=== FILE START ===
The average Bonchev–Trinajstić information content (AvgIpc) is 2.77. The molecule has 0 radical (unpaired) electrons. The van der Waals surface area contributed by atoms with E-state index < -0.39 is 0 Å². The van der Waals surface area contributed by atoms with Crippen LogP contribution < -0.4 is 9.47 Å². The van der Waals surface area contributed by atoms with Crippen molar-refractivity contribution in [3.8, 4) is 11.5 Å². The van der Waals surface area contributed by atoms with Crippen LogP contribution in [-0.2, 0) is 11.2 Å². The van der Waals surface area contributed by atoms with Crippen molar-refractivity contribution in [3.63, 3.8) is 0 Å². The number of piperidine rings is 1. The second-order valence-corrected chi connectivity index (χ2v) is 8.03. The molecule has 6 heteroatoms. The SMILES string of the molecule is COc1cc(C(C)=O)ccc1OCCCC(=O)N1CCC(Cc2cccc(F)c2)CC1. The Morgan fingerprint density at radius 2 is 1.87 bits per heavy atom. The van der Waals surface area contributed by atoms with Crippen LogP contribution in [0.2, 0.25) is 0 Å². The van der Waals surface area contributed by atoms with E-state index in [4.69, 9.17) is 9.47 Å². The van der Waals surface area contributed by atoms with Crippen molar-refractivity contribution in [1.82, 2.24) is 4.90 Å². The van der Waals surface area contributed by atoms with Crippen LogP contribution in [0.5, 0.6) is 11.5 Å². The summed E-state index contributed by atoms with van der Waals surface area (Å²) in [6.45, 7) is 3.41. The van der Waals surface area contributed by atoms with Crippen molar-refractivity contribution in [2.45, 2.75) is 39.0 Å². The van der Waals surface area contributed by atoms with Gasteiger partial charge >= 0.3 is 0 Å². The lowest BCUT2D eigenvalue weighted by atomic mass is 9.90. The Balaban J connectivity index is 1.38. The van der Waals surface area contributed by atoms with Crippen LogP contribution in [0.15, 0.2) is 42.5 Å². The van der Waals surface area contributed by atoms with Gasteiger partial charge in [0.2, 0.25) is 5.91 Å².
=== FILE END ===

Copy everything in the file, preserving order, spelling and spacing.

The average Bonchev–Trinajstić information content (AvgIpc) is 2.77. The molecule has 0 radical (unpaired) electrons. The van der Waals surface area contributed by atoms with E-state index < -0.39 is 0 Å². The van der Waals surface area contributed by atoms with Crippen LogP contribution < -0.4 is 9.47 Å². The van der Waals surface area contributed by atoms with Crippen molar-refractivity contribution in [3.8, 4) is 11.5 Å². The van der Waals surface area contributed by atoms with Crippen LogP contribution in [-0.2, 0) is 11.2 Å². The van der Waals surface area contributed by atoms with Crippen molar-refractivity contribution in [3.63, 3.8) is 0 Å². The number of piperidine rings is 1. The second-order valence-corrected chi connectivity index (χ2v) is 8.03. The molecule has 6 heteroatoms. The SMILES string of the molecule is COc1cc(C(C)=O)ccc1OCCCC(=O)N1CCC(Cc2cccc(F)c2)CC1. The Morgan fingerprint density at radius 2 is 1.87 bits per heavy atom. The van der Waals surface area contributed by atoms with Crippen LogP contribution in [0.2, 0.25) is 0 Å². The van der Waals surface area contributed by atoms with E-state index in [4.69, 9.17) is 9.47 Å². The van der Waals surface area contributed by atoms with Crippen molar-refractivity contribution in [1.82, 2.24) is 4.90 Å². The van der Waals surface area contributed by atoms with Crippen LogP contribution in [0.5, 0.6) is 11.5 Å². The summed E-state index contributed by atoms with van der Waals surface area (Å²) in [6.45, 7) is 3.41. The van der Waals surface area contributed by atoms with Crippen molar-refractivity contribution in [2.45, 2.75) is 39.0 Å². The van der Waals surface area contributed by atoms with Gasteiger partial charge >= 0.3 is 0 Å². The lowest BCUT2D eigenvalue weighted by atomic mass is 9.90. The Balaban J connectivity index is 1.38. The van der Waals surface area contributed by atoms with Crippen LogP contribution in [0.15, 0.2) is 42.5 Å². The van der Waals surface area contributed by atoms with Gasteiger partial charge in [0.2, 0.25) is 5.91 Å².